South Park is two-thirds of the way through its Season 19 finale. In the latest episode, “Truth and Advertising,” the boys start to ask questions about the wave of political correctness that’s taken over the town. Their principal, PC Principal, is also curiously missing, as are Super School News editor Jimmy and possible human advertisement Leslie.
Once they start wondering about South Park’s strangeness, they start questioning themselves, too. And Kyle, in particular, has had a strangely quiet season, which his pals notice is very out of character. What’s up with him this season?
Kyle got shut down very early in Season 19. He didn’t want to call Caitlyn Jenner “stunning and brave” in the season premiere — “Stunning and Brave” — despite her accomplishments. Everyone in South Park, led by the new PC frat, rallied against Kyle while he tried and failed at giving his trademark episode-closing “moral of the story” speech. Since then, he’s been virtually silent. In one episode, for example, his father gets megalomaniacal about being the town’s premiere Yelper, but not even close-to-him craziness stirs him to action.
Now, in “Truth and Advertising,” his friends turn to him for some righteous guidance, but he’s just not interested in trying. The guidance counselor Mr. Mackey even calls Kyle into his office to get his help in fighting back against PC Principal, but nothing moves him. The boys later try to find out where Jimmy disappeared to, so he hops on the computer to do some research. Unfortunately, all the pop-up ads distract them twice, sidetracking them to the ice cream parlor and sneaker store, instead of learning about the as-yet-unraveled conspiracy.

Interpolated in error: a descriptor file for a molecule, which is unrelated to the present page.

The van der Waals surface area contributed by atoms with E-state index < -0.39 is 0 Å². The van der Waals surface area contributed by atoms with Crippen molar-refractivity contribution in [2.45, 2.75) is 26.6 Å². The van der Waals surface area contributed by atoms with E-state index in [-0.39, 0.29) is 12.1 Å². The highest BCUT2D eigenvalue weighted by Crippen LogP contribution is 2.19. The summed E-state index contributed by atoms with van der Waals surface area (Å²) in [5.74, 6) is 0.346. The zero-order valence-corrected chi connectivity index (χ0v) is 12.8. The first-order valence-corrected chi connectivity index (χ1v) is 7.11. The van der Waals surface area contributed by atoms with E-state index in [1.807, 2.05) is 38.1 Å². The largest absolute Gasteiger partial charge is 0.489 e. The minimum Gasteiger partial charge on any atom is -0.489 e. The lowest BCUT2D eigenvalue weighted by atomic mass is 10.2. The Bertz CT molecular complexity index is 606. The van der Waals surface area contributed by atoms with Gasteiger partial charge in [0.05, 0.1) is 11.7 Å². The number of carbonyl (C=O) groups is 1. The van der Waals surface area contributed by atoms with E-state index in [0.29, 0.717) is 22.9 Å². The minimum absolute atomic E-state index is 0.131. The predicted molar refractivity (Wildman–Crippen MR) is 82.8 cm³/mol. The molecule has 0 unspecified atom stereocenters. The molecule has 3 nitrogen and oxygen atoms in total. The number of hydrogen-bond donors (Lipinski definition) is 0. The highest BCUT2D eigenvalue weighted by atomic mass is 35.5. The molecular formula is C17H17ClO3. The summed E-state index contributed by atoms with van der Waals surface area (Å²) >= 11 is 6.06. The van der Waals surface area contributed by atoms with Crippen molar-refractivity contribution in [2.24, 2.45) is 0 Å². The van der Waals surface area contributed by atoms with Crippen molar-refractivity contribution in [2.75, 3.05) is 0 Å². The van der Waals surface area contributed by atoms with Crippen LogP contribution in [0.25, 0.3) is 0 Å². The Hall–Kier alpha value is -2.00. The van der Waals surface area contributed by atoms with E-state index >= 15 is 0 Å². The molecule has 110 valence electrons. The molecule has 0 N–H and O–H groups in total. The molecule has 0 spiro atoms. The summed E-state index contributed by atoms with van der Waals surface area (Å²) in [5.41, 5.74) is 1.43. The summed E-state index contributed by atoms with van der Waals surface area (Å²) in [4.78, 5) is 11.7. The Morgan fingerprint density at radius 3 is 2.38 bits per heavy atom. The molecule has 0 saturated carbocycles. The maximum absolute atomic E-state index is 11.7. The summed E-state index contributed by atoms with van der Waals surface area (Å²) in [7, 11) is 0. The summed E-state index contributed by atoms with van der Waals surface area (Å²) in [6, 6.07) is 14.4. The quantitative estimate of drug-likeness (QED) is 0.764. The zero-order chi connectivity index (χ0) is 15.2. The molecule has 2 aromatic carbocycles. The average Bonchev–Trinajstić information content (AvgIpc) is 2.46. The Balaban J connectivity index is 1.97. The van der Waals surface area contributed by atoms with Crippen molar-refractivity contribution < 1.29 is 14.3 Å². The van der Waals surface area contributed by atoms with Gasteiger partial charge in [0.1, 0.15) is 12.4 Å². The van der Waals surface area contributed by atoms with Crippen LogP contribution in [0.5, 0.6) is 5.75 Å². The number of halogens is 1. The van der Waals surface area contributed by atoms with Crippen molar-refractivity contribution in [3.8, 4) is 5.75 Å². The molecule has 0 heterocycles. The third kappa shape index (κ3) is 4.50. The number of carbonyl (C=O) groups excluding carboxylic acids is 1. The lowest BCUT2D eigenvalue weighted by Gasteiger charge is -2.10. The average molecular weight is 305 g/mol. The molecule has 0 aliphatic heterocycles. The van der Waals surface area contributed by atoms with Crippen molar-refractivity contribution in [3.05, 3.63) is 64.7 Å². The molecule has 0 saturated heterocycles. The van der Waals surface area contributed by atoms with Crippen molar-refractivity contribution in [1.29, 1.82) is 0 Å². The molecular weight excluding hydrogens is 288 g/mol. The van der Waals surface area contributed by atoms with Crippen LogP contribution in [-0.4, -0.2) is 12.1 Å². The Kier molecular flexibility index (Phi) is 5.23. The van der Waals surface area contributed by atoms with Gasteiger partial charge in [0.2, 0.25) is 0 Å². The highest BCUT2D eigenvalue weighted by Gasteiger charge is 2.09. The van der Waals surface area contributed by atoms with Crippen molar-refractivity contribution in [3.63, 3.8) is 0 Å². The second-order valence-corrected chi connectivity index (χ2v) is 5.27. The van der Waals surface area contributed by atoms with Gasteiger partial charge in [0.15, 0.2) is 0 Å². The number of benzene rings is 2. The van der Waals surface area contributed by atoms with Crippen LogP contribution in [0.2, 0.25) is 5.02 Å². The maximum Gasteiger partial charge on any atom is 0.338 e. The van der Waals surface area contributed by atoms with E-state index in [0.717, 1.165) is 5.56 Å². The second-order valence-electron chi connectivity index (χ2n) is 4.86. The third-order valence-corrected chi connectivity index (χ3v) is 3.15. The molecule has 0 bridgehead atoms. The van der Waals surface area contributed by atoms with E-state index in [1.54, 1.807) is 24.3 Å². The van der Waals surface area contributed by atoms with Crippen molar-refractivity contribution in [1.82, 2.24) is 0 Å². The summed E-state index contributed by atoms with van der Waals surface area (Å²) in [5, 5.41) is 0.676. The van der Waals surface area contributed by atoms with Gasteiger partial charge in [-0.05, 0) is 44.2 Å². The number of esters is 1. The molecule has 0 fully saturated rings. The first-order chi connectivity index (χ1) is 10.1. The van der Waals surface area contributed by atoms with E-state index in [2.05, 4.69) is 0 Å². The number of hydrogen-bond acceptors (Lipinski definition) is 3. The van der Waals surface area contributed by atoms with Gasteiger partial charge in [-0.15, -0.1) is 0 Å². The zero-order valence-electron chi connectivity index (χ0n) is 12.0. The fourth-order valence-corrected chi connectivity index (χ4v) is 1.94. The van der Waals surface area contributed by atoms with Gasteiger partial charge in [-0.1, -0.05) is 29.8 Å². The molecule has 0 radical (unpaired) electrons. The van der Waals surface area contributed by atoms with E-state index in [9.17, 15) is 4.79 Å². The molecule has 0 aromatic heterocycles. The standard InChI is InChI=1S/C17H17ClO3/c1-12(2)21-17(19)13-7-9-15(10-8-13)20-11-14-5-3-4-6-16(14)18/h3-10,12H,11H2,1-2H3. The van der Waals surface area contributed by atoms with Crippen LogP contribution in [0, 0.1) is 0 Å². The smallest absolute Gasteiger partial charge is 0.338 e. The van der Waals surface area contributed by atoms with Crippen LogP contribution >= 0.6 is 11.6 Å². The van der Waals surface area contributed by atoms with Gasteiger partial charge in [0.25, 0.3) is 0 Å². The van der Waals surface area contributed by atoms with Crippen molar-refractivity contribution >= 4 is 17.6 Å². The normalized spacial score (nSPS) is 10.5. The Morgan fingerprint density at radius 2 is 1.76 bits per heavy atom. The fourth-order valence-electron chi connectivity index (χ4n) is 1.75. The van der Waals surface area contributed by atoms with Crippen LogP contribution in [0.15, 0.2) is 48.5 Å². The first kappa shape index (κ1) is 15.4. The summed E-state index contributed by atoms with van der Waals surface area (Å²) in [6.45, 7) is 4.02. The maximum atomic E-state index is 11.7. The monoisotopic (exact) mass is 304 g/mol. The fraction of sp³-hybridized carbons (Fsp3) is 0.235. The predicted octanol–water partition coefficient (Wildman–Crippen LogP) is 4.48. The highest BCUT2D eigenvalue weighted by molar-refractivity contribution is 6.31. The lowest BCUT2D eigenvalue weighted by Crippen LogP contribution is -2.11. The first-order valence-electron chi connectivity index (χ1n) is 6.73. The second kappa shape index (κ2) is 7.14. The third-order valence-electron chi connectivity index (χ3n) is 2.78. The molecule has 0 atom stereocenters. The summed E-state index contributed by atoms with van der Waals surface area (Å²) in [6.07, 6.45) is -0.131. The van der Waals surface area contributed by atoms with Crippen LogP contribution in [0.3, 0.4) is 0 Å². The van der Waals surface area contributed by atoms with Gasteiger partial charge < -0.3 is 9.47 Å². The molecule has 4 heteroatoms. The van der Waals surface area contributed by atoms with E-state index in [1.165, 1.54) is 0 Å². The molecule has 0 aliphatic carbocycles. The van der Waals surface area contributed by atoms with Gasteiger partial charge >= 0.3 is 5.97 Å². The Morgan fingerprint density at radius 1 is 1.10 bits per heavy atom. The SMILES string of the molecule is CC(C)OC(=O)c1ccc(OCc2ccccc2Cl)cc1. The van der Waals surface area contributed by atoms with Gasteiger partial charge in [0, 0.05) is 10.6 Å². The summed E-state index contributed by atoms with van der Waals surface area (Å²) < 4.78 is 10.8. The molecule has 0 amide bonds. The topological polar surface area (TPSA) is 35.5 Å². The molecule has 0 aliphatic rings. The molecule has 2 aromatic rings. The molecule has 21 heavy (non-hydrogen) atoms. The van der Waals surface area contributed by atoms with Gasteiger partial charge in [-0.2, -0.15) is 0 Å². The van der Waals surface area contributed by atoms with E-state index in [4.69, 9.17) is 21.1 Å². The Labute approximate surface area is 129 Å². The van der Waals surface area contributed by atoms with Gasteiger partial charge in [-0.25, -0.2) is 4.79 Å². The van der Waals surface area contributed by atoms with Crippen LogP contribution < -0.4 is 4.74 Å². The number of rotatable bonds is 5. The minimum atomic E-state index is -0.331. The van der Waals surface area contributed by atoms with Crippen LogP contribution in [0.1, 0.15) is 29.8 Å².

At the end of the episode, Kyle and Stan get into a bit of a spat over Kyle’s inactivity. Nathan, the fill-in Super School News editor, watches happily as the two best friends get into a fistfight. Finally, Leslie goes to Kyle’s house to get him to join with her and the advertisements — who may be involved with the PC frat?
(For what it’s worth, the show’s plot lines are not really supposed to make sense yet. However, there is a knowing Ex Machina reference that might point in the right direction.)
Although Kyle doesn’t really do anything in “Truth and Advertising” — by design — he’s set up for an epic season finale. He’s traditionally the show’s beacon of light; He speaks the truth when everyone else in town is entirely full of shit. So while South Park’s progress — bringing political correctness and getting a Whole Foods in the community — looks good on the surface, the motives are questionable. With the PC frat leading the way, there’s not been much individuality. It’s all mob mentality.
In the finale, it’s likely that Kyle will be creators Trey Parker and Matt Stone’s loudest voice. He can stand up and give the nuanced view that the season has been leading toward. For Parker and Stone, political correctness is good, but can’t be accepted blindly. Mindlessly believing in a good cause is just as harmful as following a hateful one.
Maybe he does it by defeating the sponsored content and advertisements that seemingly distract us everyday, but Kyle is ready to be a know-it-all again in South Park. He’s been too absent. It’s time for some heavy-handedness.